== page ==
Avigail Abarbanel


The story of the 1916 Irish rebellion touches Avigail Abarbanel because she knows what it is like to be oppressed by a psychopathic authority and forced to rebel rather than to grow and develop. And colonialism perpetuates that structure. “The job of Israeli education was to prepare us to become good little drones who would not question or disobey, and who would be shaped into another generation dedicated to maintaining and continuing the Zionist settler-colonial project in Palestine.”

‘Why is it so important for indigenous people to maintain their identity? What is so bad with a particular way of life or culture disappearing?’ the lecturer at Macquairie University in Sydney asked 25 years ago. Now his student, Avigail Abarbanel, has the answer: Because colonialism entails a violent “policy of elimination” to overcome resistance.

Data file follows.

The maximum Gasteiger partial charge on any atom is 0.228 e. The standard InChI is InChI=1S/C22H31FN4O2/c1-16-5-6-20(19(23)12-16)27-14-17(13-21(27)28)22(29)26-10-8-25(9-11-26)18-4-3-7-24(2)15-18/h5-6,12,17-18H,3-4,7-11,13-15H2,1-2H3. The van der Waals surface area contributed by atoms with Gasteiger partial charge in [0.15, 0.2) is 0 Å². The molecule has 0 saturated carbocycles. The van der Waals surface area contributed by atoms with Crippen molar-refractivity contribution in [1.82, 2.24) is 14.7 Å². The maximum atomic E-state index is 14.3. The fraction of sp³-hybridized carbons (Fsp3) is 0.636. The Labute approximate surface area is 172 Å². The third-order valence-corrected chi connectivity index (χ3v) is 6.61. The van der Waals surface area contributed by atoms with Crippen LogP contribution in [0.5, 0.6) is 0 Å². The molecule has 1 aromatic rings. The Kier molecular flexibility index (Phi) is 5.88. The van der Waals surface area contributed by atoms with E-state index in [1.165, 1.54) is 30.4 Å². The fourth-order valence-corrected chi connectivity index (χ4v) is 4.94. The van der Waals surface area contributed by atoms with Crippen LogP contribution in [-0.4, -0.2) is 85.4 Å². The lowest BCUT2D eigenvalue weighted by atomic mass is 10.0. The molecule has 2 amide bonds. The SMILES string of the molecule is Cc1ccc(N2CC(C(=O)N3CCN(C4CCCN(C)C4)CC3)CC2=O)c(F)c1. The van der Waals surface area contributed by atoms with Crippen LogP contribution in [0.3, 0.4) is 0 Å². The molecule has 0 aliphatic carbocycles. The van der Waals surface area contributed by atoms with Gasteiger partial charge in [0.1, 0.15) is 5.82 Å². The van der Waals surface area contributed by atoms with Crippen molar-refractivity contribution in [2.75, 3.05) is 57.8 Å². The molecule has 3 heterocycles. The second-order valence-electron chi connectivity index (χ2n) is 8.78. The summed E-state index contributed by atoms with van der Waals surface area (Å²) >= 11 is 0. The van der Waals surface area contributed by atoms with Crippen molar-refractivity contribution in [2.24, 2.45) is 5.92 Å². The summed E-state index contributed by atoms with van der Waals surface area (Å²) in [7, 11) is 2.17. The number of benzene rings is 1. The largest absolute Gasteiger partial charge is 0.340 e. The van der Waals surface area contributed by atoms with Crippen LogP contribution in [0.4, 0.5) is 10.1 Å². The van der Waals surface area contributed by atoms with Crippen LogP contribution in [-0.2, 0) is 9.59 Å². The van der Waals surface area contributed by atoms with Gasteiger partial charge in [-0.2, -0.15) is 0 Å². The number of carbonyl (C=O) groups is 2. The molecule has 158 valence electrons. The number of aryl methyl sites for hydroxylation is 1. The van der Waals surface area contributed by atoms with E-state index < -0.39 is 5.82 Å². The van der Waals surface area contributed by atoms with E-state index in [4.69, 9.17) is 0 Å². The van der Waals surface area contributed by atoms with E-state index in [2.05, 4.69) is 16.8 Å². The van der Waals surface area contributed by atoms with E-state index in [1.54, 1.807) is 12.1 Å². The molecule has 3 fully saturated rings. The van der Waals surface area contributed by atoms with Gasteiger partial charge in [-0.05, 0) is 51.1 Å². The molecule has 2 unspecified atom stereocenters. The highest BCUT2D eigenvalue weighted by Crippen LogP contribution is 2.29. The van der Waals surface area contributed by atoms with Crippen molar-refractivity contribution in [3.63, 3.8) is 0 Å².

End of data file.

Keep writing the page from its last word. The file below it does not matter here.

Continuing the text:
Avigail Abarnabel grew up in Israel and came to view the society as a cult. Here she writes a letter to Israeli Jews explaining why she decided to leave: “I left the cult because I wanted to find out who I was. I refused to accept that the only purpose of my life was to defend the cult and allow it to continue.”

By using words like ‘occupation’, ‘conflict’ and ‘peace’ we play within the rules and the traps that Israel has created for us, writes Avigail Abarbanel. The real issue is ‘settler colonialism’ (and Jewish exceptionalism tries to explain that away).

Avigail Abarbanel says she is relieved Netanyahu won the Israeli elections: “There wll be no more endless cycles of pointless ‘negotiations’ with Israel pretending that some day it will agree to a two-state solution while continually escalating both settlement (colony) building and the maltreament of the Palestinians. Now everyone will see that the Palestinians were right all along and that Israel has never been a partner for negotiations.”